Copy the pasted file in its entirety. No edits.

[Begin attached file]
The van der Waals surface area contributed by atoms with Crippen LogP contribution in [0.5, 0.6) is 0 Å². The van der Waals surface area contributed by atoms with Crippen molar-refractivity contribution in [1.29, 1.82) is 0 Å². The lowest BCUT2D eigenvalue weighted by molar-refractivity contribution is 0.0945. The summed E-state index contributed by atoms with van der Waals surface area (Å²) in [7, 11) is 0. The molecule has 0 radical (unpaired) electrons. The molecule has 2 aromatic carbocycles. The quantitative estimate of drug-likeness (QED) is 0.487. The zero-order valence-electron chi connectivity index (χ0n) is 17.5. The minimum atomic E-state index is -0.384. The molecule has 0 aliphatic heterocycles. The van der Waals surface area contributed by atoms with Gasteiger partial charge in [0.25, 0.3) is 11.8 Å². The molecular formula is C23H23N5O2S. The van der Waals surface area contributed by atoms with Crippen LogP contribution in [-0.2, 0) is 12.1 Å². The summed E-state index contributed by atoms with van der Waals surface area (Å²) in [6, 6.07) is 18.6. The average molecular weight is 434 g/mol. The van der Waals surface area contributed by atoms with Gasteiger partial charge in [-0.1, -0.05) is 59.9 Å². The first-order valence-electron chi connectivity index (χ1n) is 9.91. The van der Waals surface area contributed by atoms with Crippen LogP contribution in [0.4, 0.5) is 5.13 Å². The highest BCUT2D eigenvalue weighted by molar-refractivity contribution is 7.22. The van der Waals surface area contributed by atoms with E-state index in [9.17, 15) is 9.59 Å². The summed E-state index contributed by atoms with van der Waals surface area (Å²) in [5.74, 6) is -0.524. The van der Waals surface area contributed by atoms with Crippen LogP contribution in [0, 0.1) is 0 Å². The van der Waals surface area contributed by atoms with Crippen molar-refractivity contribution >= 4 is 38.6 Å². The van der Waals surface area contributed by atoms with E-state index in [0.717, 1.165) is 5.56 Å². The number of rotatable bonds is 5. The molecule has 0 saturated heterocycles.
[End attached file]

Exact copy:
The van der Waals surface area contributed by atoms with Crippen LogP contribution in [0.5, 0.6) is 0 Å². The van der Waals surface area contributed by atoms with Crippen molar-refractivity contribution in [1.29, 1.82) is 0 Å². The lowest BCUT2D eigenvalue weighted by molar-refractivity contribution is 0.0945. The summed E-state index contributed by atoms with van der Waals surface area (Å²) in [7, 11) is 0. The molecule has 0 radical (unpaired) electrons. The molecule has 2 aromatic carbocycles. The quantitative estimate of drug-likeness (QED) is 0.487. The zero-order valence-electron chi connectivity index (χ0n) is 17.5. The minimum atomic E-state index is -0.384. The molecule has 0 aliphatic heterocycles. The van der Waals surface area contributed by atoms with Gasteiger partial charge in [0.25, 0.3) is 11.8 Å². The molecular formula is C23H23N5O2S. The van der Waals surface area contributed by atoms with Crippen LogP contribution in [-0.2, 0) is 12.1 Å². The summed E-state index contributed by atoms with van der Waals surface area (Å²) in [6, 6.07) is 18.6. The average molecular weight is 434 g/mol. The van der Waals surface area contributed by atoms with Gasteiger partial charge in [-0.1, -0.05) is 59.9 Å². The first-order valence-electron chi connectivity index (χ1n) is 9.91. The van der Waals surface area contributed by atoms with Crippen LogP contribution in [0.4, 0.5) is 5.13 Å². The highest BCUT2D eigenvalue weighted by molar-refractivity contribution is 7.22. The van der Waals surface area contributed by atoms with E-state index in [9.17, 15) is 9.59 Å². The summed E-state index contributed by atoms with van der Waals surface area (Å²) in [5.74, 6) is -0.524. The van der Waals surface area contributed by atoms with Crippen LogP contribution in [0, 0.1) is 0 Å². The van der Waals surface area contributed by atoms with Crippen molar-refractivity contribution >= 4 is 38.6 Å². The van der Waals surface area contributed by atoms with E-state index in [0.717, 1.165) is 5.56 Å². The number of rotatable bonds is 5. The molecule has 0 saturated heterocycles.